First a big thanks to the killer blogger Polimom for her help right after the storm. The T-P wrote her up yesterday here. Our gratitude to her remains undiminished by time.
A new Katrina Refrigerator post with photos and notes is here.
Wow, got all those links in pretty well, huh?
I mentioned notebooks yesterday. At Rising Tide, laptops sprouted from table tops like centerpieces at a wedding. Their use of them was incredible. Some were blogging real time reports of what was happening on any given panel, others were tracking Ernesto, which was indeed making all of us very nervous. (The standing joke was that "Che" Ernesto Guevara wouldn't do much damage to Cuba and would probably go to Bolivia and die. Such is the hurricane fear humor here. As the rain poured down causing at least one panelist to have difficulty getting to us, the tension over Ernesto was palpable through the laughter and jokes.)
As I said, the Conference was held at the New Orleans Yacht club. There were so many interesting contrasts that my notebook is full of little weirdnesses. Outside the rain is pounding down, inside the Yacht Club bar are the Yacht Club members, having picnics and drinks, generally very cheery and most looking at us with curiousity. The bartender had to put a mop on the base of one of the windows as it was leaking and starting to look more like a hotel lobby wall fountain than a window, but no one seemed really worried. Boats still upturned and thrashed from Katrina were outside taking on yet more water, but the pristine white shorts of the Yacht Club denizens had not a spot on them as they enjoyed themselves.
Across the foyer, the bloggers, in various outfits, not one in pristine white shorts, were trading information, listening to panelists, questioning what was being said, and the windows in that room didn't require a mop.
The bloggers and the panelists were fascinating and clearly were people who think. But they break down along different lines within the group. Some of us qualify for a couple of the sub-groups.
There are the tech-Gods. These folks (Alan Gutierrez of ThinkNOLA chief among them) are passionate about the use of technology to get information out, collated and accessible. His idea to "control and consolidate" the information we're putting out makes sense and his statement that we should adopt the "publish everything view of the younger generation" also makes sense. Problem is that for some of us, although we're a bit geeky, we're not able to put the time in to learn all the tech. I was impressed by the passion of these folks and their ability to really use technology to its potential, but for me and some others it's not realistic in terms of time or energy. Thank goodness they're doing it.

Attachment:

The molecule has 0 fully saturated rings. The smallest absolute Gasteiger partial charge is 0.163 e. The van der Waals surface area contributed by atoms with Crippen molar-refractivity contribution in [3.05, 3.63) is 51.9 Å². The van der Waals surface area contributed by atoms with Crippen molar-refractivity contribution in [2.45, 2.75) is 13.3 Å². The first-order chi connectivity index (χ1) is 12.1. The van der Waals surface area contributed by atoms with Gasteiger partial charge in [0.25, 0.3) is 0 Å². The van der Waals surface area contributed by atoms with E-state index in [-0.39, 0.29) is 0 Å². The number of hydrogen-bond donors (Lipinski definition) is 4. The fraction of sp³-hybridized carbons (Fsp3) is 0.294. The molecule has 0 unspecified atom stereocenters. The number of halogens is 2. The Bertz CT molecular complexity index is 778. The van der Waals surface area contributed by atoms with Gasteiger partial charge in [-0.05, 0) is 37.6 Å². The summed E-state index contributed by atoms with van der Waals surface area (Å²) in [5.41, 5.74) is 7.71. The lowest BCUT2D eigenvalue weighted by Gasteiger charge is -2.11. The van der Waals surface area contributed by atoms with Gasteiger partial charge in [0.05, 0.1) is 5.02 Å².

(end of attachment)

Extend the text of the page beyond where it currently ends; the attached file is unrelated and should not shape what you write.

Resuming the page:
There are the journalist/fact finders. These are the folks who always link to what they're talking about, have the articles at their fingertips when they're writing, their work can be totally vetted. They view themselves as reporters, and indeed, they are. (The panel on MSM vs bloggers was very interesting. Points were brought up about editors on newspapers requiring verifiable sources for a story and one panelist, while not actually saying it, seemed to view bloggers as a bit "less than"--stating that "the difference between a blogger and me is that I have a 401K.") But the fact is that these journalist/fact finder bloggers have posted things that didn't make it into the MSM for days after they'd already posted online. God bless them for their attention to detail.
There are the community activists. While most of us are community activists to one degree or another, some of the people in that room were dedicated to their neighborhood group, or one or two specific causes, all of them tied to the rebuilding of New Orleans. These are the people who are putting the information on neighborhood building permits, infrastructure, coalitions, roadblocks and council members online in a way that keeps the information current. They've made great strides through their posts in organizing people to get things done, from attending neighborhood planning meetings to gutting houses.
Then there were some bloggers like me. I read an article, may or may not have the link to it, and vent. I'll tell you where I saw it, but if you want to read it, you'll have to find it yourself unless I really have time to put the links up. One day I might just be posting my opinion or my observations of what I'm seeing around me. The next day I might be posting about how I'm feeling and the emotional rollercoaster that life in New Orleans is right now. I'll contribute what I can, but mostly, I just write.
The contributions of all the sub-groups of the NOLA bloggers combined is what makes what we do matter. The variety of opinions, presentation, and perspectives is what makes the NOLA blog community so rich.
There is only one element that I found lacking. The paucity of the black perspective. I'll write about that tomorrow.
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